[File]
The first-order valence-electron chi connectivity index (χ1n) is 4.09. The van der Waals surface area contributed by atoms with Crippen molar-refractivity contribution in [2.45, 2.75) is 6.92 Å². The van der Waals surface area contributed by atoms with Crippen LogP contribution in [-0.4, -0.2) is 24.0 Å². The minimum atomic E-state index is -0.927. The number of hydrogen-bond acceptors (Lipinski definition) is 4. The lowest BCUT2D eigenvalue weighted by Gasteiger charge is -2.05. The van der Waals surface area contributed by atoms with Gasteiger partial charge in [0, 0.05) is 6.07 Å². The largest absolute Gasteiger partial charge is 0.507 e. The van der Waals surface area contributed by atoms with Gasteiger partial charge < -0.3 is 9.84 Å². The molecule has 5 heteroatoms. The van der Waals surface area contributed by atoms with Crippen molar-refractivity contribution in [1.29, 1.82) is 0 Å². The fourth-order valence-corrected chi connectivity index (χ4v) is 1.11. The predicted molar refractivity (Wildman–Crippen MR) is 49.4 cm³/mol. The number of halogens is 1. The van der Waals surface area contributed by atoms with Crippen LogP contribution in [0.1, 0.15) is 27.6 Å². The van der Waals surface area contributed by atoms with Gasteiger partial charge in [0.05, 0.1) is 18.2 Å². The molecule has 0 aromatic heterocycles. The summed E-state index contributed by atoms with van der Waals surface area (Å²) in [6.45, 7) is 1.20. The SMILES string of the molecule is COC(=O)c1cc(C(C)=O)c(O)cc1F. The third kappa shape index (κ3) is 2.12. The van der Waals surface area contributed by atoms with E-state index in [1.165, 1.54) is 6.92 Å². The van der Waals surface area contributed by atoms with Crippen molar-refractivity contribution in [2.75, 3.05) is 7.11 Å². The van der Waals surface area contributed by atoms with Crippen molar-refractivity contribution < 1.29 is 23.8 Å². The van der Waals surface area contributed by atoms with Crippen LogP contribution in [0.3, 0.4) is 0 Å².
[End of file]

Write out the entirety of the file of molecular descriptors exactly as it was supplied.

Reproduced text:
The first-order valence-electron chi connectivity index (χ1n) is 4.09. The van der Waals surface area contributed by atoms with Crippen molar-refractivity contribution in [2.45, 2.75) is 6.92 Å². The van der Waals surface area contributed by atoms with Crippen LogP contribution in [-0.4, -0.2) is 24.0 Å². The minimum atomic E-state index is -0.927. The number of hydrogen-bond acceptors (Lipinski definition) is 4. The lowest BCUT2D eigenvalue weighted by Gasteiger charge is -2.05. The van der Waals surface area contributed by atoms with Gasteiger partial charge in [0, 0.05) is 6.07 Å². The largest absolute Gasteiger partial charge is 0.507 e. The van der Waals surface area contributed by atoms with Gasteiger partial charge < -0.3 is 9.84 Å². The molecule has 5 heteroatoms. The van der Waals surface area contributed by atoms with Crippen molar-refractivity contribution in [1.29, 1.82) is 0 Å². The fourth-order valence-corrected chi connectivity index (χ4v) is 1.11. The predicted molar refractivity (Wildman–Crippen MR) is 49.4 cm³/mol. The number of halogens is 1. The van der Waals surface area contributed by atoms with Crippen LogP contribution in [0.1, 0.15) is 27.6 Å². The van der Waals surface area contributed by atoms with Gasteiger partial charge in [0.05, 0.1) is 18.2 Å². The molecule has 0 aromatic heterocycles. The summed E-state index contributed by atoms with van der Waals surface area (Å²) in [6.45, 7) is 1.20. The SMILES string of the molecule is COC(=O)c1cc(C(C)=O)c(O)cc1F. The third kappa shape index (κ3) is 2.12. The van der Waals surface area contributed by atoms with E-state index in [1.165, 1.54) is 6.92 Å². The van der Waals surface area contributed by atoms with Crippen molar-refractivity contribution in [2.75, 3.05) is 7.11 Å². The van der Waals surface area contributed by atoms with Crippen molar-refractivity contribution < 1.29 is 23.8 Å². The van der Waals surface area contributed by atoms with Crippen LogP contribution in [0.3, 0.4) is 0 Å².